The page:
As nations around the world begin to implement their COVID-19 suppression ‘exit strategy’, the Cayman Islands is also gearing up and may be opening up its borders sooner than initially anticipated.
On Tuesday, Cayman Islands Premier, the Honourable Alden McLaughlin revealed that due to low infection rate of the virus, the Islands could be re-opening their borders later this year, as opposed to doing so in 2021, as previously planned.
The news comes as the British Territory's’ closest neighbor to the South aims to open its borders by 15th June.
Jamaican Prime Minister Andrew Holness has made it clear that his country needs to restart its economy as a matter of urgency.
However, the Cayman Islands’ Premier said he is staying on the virus elimination track and would not follow other destinations in the region who were planning to open in the coming weeks.
“We will be watching some of the ‘experiments’ taking place in other Caribbean Countries to help with our decision making in the coming weeks,’ noted Mr. McLaughlin.
He added that the Government was currently looking at what re-opening borders would look like in practice and pointed out that they were not quite there yet in terms of deciding on procedures with regard to testing, social distancing and other concerns.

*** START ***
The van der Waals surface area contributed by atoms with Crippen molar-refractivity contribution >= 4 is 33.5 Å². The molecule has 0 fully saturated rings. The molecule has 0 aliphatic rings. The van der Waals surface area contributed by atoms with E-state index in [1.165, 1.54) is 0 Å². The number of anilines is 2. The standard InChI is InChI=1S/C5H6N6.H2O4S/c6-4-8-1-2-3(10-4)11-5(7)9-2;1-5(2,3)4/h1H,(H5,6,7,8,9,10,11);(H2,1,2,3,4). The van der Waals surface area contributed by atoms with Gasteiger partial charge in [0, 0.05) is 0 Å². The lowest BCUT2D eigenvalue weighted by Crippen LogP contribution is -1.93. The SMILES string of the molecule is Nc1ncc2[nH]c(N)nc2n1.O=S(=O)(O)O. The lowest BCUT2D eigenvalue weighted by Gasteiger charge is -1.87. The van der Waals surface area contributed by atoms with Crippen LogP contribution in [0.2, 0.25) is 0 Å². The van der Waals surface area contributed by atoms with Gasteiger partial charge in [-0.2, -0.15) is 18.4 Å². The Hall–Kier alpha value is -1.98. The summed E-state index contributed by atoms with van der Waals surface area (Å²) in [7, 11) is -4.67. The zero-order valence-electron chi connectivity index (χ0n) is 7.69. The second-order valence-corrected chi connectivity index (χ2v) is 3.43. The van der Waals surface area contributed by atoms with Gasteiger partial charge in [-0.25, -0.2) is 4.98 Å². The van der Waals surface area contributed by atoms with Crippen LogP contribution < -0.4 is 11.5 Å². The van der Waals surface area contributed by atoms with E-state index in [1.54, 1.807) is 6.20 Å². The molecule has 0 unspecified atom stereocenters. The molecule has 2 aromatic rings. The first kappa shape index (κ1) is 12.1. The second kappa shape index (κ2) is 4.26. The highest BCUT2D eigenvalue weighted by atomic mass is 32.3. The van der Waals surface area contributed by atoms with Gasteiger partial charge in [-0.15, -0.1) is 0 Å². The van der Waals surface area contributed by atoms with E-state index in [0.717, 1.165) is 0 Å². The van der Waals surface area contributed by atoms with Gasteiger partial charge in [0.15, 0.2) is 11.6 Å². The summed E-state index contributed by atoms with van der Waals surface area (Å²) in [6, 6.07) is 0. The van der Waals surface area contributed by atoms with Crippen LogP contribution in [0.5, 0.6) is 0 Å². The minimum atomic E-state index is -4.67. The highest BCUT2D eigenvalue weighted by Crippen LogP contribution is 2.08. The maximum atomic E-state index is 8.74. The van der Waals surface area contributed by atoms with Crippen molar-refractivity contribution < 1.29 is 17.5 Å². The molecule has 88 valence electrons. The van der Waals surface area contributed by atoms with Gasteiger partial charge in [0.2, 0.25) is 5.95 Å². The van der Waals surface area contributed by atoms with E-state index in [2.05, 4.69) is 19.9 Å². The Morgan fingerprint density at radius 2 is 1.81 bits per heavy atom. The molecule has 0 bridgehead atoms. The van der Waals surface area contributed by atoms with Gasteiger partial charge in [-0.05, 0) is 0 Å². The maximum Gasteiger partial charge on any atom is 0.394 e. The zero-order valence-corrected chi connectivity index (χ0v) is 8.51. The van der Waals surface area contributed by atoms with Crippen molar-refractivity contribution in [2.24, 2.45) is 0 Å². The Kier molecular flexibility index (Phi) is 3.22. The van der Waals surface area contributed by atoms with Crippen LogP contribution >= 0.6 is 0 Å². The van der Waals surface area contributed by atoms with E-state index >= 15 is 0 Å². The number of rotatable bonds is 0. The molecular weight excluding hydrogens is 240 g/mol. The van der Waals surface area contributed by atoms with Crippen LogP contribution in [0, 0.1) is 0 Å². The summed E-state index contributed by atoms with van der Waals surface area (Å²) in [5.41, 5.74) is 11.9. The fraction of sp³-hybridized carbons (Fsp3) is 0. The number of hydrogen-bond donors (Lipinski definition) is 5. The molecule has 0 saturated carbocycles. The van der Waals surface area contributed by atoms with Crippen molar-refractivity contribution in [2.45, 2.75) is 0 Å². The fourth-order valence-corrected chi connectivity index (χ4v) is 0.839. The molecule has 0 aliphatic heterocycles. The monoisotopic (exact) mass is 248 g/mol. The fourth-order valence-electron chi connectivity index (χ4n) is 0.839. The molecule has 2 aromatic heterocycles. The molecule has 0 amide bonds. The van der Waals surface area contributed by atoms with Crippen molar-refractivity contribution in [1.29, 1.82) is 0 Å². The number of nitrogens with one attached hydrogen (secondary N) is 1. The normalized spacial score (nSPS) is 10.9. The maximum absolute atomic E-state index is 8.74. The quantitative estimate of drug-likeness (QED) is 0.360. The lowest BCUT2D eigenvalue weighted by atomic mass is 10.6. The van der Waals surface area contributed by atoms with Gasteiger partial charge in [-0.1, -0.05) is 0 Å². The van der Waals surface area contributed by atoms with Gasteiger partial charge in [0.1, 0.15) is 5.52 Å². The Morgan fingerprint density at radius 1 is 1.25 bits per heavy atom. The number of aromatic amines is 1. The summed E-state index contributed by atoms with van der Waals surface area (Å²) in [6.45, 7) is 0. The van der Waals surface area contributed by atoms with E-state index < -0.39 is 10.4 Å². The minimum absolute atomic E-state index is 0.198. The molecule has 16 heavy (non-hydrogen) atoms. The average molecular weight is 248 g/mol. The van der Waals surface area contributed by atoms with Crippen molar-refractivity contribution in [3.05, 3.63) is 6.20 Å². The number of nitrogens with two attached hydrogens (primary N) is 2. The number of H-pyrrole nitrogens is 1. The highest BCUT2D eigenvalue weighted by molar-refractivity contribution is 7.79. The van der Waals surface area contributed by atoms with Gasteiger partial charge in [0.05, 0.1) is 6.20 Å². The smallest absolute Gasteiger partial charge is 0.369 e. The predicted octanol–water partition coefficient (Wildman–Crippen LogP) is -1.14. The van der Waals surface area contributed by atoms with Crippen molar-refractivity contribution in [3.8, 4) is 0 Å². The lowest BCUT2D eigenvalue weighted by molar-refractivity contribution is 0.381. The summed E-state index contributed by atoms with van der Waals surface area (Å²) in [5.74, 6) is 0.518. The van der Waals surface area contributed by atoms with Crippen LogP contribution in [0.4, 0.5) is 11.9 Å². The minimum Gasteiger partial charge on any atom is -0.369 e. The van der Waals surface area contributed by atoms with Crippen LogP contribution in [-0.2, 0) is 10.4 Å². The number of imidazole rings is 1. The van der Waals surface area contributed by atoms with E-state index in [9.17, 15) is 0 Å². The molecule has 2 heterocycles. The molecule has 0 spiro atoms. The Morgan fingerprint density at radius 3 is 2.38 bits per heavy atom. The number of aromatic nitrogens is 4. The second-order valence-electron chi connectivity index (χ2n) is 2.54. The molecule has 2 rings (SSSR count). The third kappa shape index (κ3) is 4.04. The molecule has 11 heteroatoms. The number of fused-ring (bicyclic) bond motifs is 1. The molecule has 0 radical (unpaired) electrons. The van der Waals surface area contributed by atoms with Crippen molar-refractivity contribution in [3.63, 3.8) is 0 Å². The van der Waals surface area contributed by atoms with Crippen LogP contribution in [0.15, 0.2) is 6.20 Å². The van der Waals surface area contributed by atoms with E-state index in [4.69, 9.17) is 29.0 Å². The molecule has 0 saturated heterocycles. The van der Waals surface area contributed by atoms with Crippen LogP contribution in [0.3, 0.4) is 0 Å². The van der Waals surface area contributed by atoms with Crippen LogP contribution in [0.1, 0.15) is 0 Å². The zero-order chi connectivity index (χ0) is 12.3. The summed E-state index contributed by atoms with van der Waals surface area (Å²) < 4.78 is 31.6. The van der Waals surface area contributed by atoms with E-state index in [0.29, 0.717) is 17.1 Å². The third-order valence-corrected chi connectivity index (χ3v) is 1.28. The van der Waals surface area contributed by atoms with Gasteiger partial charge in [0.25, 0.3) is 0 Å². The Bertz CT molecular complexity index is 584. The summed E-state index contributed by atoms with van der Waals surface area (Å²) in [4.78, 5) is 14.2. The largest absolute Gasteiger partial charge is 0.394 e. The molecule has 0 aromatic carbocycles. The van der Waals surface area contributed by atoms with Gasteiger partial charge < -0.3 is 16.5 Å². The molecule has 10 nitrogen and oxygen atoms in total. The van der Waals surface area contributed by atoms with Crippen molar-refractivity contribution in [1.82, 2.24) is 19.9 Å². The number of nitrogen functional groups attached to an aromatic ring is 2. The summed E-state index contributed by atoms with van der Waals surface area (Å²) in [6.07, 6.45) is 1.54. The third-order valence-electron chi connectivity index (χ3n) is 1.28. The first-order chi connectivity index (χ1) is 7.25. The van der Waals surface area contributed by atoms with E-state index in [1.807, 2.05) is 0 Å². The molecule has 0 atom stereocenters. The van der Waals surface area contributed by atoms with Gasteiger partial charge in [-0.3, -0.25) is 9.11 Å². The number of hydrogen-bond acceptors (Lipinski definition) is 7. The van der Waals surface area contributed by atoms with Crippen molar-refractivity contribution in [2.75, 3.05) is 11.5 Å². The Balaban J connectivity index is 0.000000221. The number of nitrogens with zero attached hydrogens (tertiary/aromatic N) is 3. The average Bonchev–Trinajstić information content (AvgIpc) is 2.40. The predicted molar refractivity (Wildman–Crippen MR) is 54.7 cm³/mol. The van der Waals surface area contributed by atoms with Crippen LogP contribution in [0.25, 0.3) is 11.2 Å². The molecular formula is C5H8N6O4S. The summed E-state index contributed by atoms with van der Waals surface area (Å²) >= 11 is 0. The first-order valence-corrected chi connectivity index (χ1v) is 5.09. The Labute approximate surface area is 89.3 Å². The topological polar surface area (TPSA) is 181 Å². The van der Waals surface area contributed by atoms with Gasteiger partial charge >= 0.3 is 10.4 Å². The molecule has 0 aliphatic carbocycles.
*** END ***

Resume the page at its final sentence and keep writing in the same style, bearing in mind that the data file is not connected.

“We are going to see the end of this virus in relatively short order but we are not there yet,” he declared, adding that it would be a mistake to alter our course at this point.
Currently there are 151 cases of COVID-19 in the Cayman Islands, with 75 persons having recovered and only one death.
So far, most of the cases on the Islands have been asymptomatic. However, the recent occurrence of a child testing positive and exhibiting symptoms was described as “sobering” by the Islands’ Chief Medical Officer, Dr. John Lee.
Recently, Caymanians, Cayman Islands residents and work-permit holders were allowed to return to the Cayman Islands.
All arriving passengers are required to isolate in a government facility for 14 days on arrival.
There are currently 59 persons in the Government provided isolation facility, whilst over 200 persons are self-isolating, according to Government officials.
Travel to the Sister Islands is currently restricted to essential personnel, despite Little Cayman having received the all clear recently and Cayman Brac being on a significantly less rigid suppression regime than Grand Cayman.
Curfew restrictions in Grand Cayman have also been eased somewhat and some sectors of the economy are now beginning to reopen.
Flights to and from Jamaica to Grand Cayman are currently being planned.